Routers = Security + Speed….

More then just that flashing box, lighting up like a disco in the corner of the room, routers play a particularly vital role in keeping your business safe, and your data secure, as well as creating efficient, and safe remote working conditions.

Here we look at the role of the router, and what you can do to ensure you have the right one for your business.

Think of your router like an important Traffic Officer only allowing approved content in and out of your business.

The difference between an entry level router and a higher quality router, that we can provide is a lot. Sometimes it pays to think outside the box, and not just take the router provided for free in the box.

Top reasons why you need a good quality Router:

  • Determines the speed with which your internet will work.
  • Speed determines the productively of remote workers.
  • A good quality router means that multiple people can work remotely at once.
  • Ensures you can connect to the office remotely.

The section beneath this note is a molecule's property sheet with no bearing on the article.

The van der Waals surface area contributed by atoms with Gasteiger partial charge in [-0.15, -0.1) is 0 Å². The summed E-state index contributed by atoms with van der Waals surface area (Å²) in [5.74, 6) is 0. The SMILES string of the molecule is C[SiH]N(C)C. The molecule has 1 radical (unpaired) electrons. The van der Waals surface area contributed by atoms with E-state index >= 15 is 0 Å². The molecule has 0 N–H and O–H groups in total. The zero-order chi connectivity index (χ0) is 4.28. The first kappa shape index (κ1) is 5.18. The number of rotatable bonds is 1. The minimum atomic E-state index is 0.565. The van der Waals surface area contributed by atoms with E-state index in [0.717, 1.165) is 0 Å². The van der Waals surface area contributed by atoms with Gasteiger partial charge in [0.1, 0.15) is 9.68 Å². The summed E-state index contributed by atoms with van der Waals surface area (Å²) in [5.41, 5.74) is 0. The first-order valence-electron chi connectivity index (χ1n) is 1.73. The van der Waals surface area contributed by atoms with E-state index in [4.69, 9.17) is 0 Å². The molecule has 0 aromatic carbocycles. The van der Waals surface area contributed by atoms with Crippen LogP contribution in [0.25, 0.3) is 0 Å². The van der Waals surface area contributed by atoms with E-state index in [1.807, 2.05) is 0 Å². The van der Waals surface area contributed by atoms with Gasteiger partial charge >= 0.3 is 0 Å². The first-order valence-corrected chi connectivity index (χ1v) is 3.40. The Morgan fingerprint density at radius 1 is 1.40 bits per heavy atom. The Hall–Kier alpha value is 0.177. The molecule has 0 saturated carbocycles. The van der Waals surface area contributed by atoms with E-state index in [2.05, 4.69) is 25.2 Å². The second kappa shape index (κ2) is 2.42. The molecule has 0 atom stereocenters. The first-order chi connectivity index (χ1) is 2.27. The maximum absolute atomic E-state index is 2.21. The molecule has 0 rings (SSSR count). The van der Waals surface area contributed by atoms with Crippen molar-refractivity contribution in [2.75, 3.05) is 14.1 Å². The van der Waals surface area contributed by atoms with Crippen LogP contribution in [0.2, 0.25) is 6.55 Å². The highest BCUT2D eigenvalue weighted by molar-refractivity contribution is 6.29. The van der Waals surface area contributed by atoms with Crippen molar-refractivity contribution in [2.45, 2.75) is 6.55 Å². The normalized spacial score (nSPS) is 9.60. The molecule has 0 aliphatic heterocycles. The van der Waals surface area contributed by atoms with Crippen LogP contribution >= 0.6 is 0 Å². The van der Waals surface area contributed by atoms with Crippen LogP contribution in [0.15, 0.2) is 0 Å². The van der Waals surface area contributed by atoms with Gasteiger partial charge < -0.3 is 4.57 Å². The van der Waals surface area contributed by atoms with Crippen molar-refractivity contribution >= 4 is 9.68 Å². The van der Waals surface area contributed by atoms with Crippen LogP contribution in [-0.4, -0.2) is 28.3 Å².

• Controls what sites are allowed to be accessed during work hours.
  • Allowing access to other content to protect data loss from staff.
  • Adding additional security features from software such as intrusion protection.
  • Prevention from attacks like denial-of-service attack, designed to cripple your router, or make it just give up and let hackers in.
  • Keeps your business safe from Cyber-attacks
  • Ensures that accidental clicks from staff on content does not cause a security issue.

Security and Routers:

When it comes to security, it is a good idea to take preventative measures. This is where the best secure routers come in, and where we can help you a lot with the right IT hardware. A router with built-in security controls and services that monitor your network around the clock is going to save you a lot of potential headaches. With your router protecting your area of coverage, your devices and your network safe.

SECURITY TIP

“You must always change the factory default password for the router and ensure that the firewall and other security features are in fact enabled”.

Ever been confused by the codes that come up when you go to log in to your network?

WPA2 and AES are the best settings to secure your Wi-Fi from hackers. Remember that if a hacker is able to breach your network, they could steal important information, like bank details, or even your identity.